GRE Argument Essay 104

A recent sales study indicated that consumption of seafood dishes in Bay City restaurants has increased by 30 percent over the past five years. Yet there are no currently operating city restaurants that specialize in seafood. Moreover, the majority of families in Bay City are two-income families, and a nationwide study has shown that such families eat significantly fewer home-cooked meals than they did a decade ago but at the same time express more concern about eating healthily. Therefore, a new Bay City restaurant specializing in seafood will be quite popular and profitable.

The arguer has drawn the conclusion that establishing a new Bay City restaurant that specializes in seafood would be both profitable as well as popular. The argument relies on two facts as evidence in support of the claim made. The first is that the consumption of seafood dishes in Bay City restaurants have increased over the past five years, but there are no restaurants in Bay City that specialize in seafood. The second fact states that the majority of the families in Bay City are two-income families and the results of a nationwide survey have indicated that two-income families are increasingly concerned about healthy eating habits and they are eating fewer home-cooked meals. However, the facts presented by the arguer are insufficient to prove that a new Bay City restaurant specializing in seafood would be popular and profitable.

The fact that there are no seafood restaurants in Bay City, despite the increase in the consumption of seafood, does not necessarily mean that a restaurant specializing in seafood would be popular and profitable. Firstly, the increase in consumption by thirty percent is insignificant in view of the fact that this has happened over a period of five years. Moreover, if seafood was indeed so popular among the residents of Bay City, then restaurants specializing in seafood would have come up by now. Moreover, the restaurants that serve seafood dishes would have diversified into separate restaurants for serving seafood dishes only, if there was a huge demand for the same. The very fact that these restaurants are continuing to serve seafood dishes in addition to other dishes prove that these restaurants are not making much profit from the consumption of seafood.

Additionally, it is likely that the increase in consumption is not only for seafood, but also for the other dishes being served by popular restaurants. People may be going to these restaurants because they like their preparation or the ambience. It is highly unlikely that they will stop going to their favorite restaurants to dine at a new restaurant that serves only seafood. Therefore, the new restaurant will have to compete with the other restaurants that are already popular in Bay City and which offer other dishes in addition to seafood dishes. The new restaurant may not be able to make profit unless it is able to build up a sizeable clientage, which seems unlikely in view of the above mentioned aspects related to dining in Bay City restaurants.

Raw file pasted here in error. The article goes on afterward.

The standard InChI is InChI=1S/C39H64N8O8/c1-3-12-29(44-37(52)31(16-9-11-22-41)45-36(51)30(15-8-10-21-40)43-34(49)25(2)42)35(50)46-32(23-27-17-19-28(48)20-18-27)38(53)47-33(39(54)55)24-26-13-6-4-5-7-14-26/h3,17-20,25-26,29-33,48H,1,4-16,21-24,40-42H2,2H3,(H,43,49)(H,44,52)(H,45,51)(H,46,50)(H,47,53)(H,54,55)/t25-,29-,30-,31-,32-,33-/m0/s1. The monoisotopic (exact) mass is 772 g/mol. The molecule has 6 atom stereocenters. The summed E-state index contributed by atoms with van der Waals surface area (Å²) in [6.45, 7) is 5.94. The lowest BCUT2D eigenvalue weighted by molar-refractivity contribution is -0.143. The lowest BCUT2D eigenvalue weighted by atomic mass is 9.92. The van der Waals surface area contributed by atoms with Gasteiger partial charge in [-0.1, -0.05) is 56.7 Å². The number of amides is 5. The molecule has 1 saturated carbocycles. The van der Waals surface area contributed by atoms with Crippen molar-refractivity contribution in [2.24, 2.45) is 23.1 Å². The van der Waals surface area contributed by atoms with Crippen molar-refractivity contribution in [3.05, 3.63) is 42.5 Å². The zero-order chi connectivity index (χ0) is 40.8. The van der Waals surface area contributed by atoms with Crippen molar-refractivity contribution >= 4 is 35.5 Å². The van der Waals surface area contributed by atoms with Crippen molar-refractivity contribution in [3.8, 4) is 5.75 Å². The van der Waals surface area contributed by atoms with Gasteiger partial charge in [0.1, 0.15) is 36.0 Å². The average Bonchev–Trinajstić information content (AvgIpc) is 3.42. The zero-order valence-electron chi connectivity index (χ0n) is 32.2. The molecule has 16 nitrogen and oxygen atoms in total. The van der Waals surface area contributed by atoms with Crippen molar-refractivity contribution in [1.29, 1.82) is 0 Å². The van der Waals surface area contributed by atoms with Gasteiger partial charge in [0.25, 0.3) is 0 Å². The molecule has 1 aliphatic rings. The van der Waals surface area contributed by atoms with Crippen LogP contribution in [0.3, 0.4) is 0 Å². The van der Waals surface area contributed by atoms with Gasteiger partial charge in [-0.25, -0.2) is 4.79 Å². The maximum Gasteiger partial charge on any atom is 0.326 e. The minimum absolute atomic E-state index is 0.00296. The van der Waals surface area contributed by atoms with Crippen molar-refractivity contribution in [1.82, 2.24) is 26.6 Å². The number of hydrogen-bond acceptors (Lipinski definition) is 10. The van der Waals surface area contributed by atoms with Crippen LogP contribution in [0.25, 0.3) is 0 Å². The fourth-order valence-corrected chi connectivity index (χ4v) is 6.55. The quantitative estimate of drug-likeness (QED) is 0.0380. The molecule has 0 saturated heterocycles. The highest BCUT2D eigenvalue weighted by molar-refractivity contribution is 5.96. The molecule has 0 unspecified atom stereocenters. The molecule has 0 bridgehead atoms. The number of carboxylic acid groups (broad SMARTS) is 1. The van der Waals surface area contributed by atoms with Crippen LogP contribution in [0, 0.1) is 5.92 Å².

The arguer fails to provide substantial evidence to prove the relevance of the nationwide survey in the context of the two-income families residing in Bay City. There is no mention of the percentage of Bay City families who were a part of this survey. It is likely that the survey included families residing in big cities and metros and the type of lifestyle that they follow permits them to eat out regularly. It is quite possible that the families in Bay City are not too keen on eating out as opposed to their counterparts in bigger cities. Moreover, if the families are health conscious, then they would not like to eat in a new restaurant as they would doubt the quality of food being served and they would rather eat at the restaurants where they have been dining in the past. Therefore, the arguer fails to provide a link between the nationwide survey and the dining habits of the two-income families of Bay City in order to substantiate his recommendation.

The argument could have been strengthened if both the surveys had provided information related to the willingness of the Bay City residents to eat seafood. Moreover, the profits earned by a restaurant depend on the initial investments along with the expenses incurred in the maintenance of the restaurant. The arguer does not provide information related to such data. Therefore, the argument fails to convince the reader that a new Bay City restaurant specializing in seafood will be profitable and popular.